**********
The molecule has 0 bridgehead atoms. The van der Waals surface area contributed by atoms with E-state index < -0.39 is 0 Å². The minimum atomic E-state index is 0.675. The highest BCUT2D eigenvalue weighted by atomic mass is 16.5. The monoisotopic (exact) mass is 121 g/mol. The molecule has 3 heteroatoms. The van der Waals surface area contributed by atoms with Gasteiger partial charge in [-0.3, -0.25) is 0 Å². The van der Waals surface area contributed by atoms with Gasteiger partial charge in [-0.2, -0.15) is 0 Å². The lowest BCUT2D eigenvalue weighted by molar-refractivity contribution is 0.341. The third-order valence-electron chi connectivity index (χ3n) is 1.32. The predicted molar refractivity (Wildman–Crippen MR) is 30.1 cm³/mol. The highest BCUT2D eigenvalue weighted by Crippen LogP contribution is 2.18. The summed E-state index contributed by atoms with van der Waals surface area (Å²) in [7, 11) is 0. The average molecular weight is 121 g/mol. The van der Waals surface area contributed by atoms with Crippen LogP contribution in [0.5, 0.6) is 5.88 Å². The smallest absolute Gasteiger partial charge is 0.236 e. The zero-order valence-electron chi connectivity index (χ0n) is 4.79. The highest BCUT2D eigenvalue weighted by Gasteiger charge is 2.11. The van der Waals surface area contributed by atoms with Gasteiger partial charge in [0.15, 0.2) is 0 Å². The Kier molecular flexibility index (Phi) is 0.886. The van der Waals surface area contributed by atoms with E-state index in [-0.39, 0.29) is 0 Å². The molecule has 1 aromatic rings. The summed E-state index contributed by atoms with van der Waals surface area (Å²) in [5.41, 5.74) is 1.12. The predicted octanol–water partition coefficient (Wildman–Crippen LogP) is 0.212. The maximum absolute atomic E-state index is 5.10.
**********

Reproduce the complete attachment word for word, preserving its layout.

The molecule has 0 bridgehead atoms. The van der Waals surface area contributed by atoms with E-state index < -0.39 is 0 Å². The minimum atomic E-state index is 0.675. The highest BCUT2D eigenvalue weighted by atomic mass is 16.5. The monoisotopic (exact) mass is 121 g/mol. The molecule has 3 heteroatoms. The van der Waals surface area contributed by atoms with Gasteiger partial charge in [-0.3, -0.25) is 0 Å². The van der Waals surface area contributed by atoms with Gasteiger partial charge in [-0.2, -0.15) is 0 Å². The lowest BCUT2D eigenvalue weighted by molar-refractivity contribution is 0.341. The third-order valence-electron chi connectivity index (χ3n) is 1.32. The predicted molar refractivity (Wildman–Crippen MR) is 30.1 cm³/mol. The highest BCUT2D eigenvalue weighted by Crippen LogP contribution is 2.18. The summed E-state index contributed by atoms with van der Waals surface area (Å²) in [7, 11) is 0. The average molecular weight is 121 g/mol. The van der Waals surface area contributed by atoms with Crippen LogP contribution in [0.5, 0.6) is 5.88 Å². The smallest absolute Gasteiger partial charge is 0.236 e. The zero-order valence-electron chi connectivity index (χ0n) is 4.79. The highest BCUT2D eigenvalue weighted by Gasteiger charge is 2.11. The van der Waals surface area contributed by atoms with Gasteiger partial charge in [0.15, 0.2) is 0 Å². The Kier molecular flexibility index (Phi) is 0.886. The van der Waals surface area contributed by atoms with E-state index in [-0.39, 0.29) is 0 Å². The molecule has 1 aromatic rings. The summed E-state index contributed by atoms with van der Waals surface area (Å²) in [5.41, 5.74) is 1.12. The predicted octanol–water partition coefficient (Wildman–Crippen LogP) is 0.212. The maximum absolute atomic E-state index is 5.10.